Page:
(written from a Production point of view)
Benedict Timothy Carlton Cumberbatch (born 19 July 1976; age 39) is an English actor who played Khan Noonien Singh (a.k.a. "John Harrison") in Star Trek Into Darkness. In February 2012, several images and video from the filming of the climactic fight scene between Cumberbatch's Khan and Zachary Quinto's Spock appeared on the web. 
Cumberbatch is perhaps best known for his portrayal of Sherlock Holmes on the BBC drama program Sherlock, which premiered in 2010 and has as of 2014 ten episodes. Cumberbatch received a Britannia Award at the 2013 BAFTA/LA Britannia Awards as British Artist of the Year, honoring his work on Star Trek Into Darkness, 12 Years a Slave, The Fifth Estate, August: Osage County, and The Hobbitt: The Desolation of Smaug.
Early life and career
Born in London, England, Cumberbatch is the son of actors Timothy Carlton and Wanda Ventham. Following education at Brambletye School in West Sussex, he received an arts scholarship to Harrow School, where he began performing in school plays. He made his acting debut at age 13, playing Titania, Queen of the Fairies, in a Harrow production of William Shakespeare's "A Midsummer Night's Dream". He later studied drama at the University of Manchester and continued training as an actor at the London Academy of Music and Dramatic Art.
Cumberbarch began his professional acting career on the stage in 2001 and made the transition to television and film a year later. He was lauded for his performance as Stephen Hawking in the 2004 BBC drama Hawking, which featured his future Star Trek Into Darkness co-star, Alice Eve. He and Eve again appeared together in the 2006 feature film Starter for 10. Cumberbatch also gave a critically-acclaimed performance as William Pitt in the 2006 film Amazing Grace.
Film career (2007–present)
Cumberbatch has worked with two other actors who played villains in Star Trek films. He starred opposite Tom Hardy in the 2007 television movie Stuart: A Life Backwards; both actors later appeared in the 2011 adaptation Tinker, Tailor, Soldier, Spy. Cumberbatch also appeared with Eric Bana in the 2008 film The Other Boleyn Girl.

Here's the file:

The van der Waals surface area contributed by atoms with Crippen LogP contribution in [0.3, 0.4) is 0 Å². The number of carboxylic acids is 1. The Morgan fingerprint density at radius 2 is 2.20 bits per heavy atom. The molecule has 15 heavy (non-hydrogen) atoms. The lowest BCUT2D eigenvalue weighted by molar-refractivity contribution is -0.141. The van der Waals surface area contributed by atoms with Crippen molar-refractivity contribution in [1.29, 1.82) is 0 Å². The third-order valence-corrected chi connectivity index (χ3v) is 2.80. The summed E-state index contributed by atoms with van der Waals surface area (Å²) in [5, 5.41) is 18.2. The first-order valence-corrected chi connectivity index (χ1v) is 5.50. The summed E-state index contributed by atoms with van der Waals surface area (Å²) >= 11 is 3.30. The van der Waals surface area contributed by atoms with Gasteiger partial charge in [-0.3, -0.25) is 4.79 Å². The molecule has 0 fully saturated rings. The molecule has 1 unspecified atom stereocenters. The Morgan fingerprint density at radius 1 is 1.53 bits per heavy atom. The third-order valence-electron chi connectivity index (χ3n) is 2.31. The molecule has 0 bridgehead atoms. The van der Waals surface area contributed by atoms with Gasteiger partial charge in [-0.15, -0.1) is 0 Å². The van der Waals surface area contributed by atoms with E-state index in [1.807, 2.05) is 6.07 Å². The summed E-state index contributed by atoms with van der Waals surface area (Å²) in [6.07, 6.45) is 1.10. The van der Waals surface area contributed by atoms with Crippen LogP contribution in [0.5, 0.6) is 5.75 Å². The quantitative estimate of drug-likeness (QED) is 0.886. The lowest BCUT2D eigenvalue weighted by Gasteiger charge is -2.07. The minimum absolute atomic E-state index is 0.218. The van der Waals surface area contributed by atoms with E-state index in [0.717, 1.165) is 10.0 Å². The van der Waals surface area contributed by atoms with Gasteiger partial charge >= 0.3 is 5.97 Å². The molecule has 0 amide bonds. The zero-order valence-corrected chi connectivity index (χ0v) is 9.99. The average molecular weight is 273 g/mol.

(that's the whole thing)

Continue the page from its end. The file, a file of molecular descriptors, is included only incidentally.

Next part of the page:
Cumberbatch's other film credits include the 2007 adaptation of Ian McEwan's novel Atonement and Steven Spielberg's 2011 drama War Horse. He also provided the voices and performance-captures of Smaug the dragon and the Necromancer in the three-part adaptation of J.R.R. Tolkien's The Hobbit, opposite his Sherlock co-star Martin Freeman and fellow Star Trek Into Darkness actor Manu Bennett. The first film in the trilogy, The Hobbit: An Unexpected Journey, was released in 2012.
Five months after his appearance in Star Trek Into Darkness, Cumberbatch appeared on the cover of Time magazine. The shoot came about after photographer Paola Kudacki took her nephews to see the film, and one of them commented "He has such an interesting face." 
In addition to Star Trek Into Darkness, Cumberbatch appeared in several other high-profile films released in 2013. He is part of the ensemble cast of the film adaptation of Tracy Letts' play August: Osage County and has a principal role in 12 Years a Slave (based on Solomon Northup's memoir), which co-stars Alfre Woodard. Cumberbatch also starred as controversial WikiLeaks founder Julian Assange in the dramatic thriller The Fifth Estate, in which former DS9 star Alexander Siddig has a supporting role.
Cumberbatch provided the voices of actor Alan Rickman and the Prime Minister of England in the Feb. 10, 2013 episode of The Simpsons titled "Love Is a Many Splintered Thing." He also produced and starred in a short film called Little Favour.
In addition to the upcoming Hobbit sequels The Hobbit: The Desolation of Smaug (set up for a 2013 release) and The Hobbit: There and Back Again (arriving in 2014), Cumberbatch will play the lead role in the thriller The Imitation Game (2014), lend his voice to the animated projects The Penguins of Madagascar (2015) and Magik (2015), and play British explorer Percy Fawcett in the biopic The Lost City of Z which is currently in pre-production.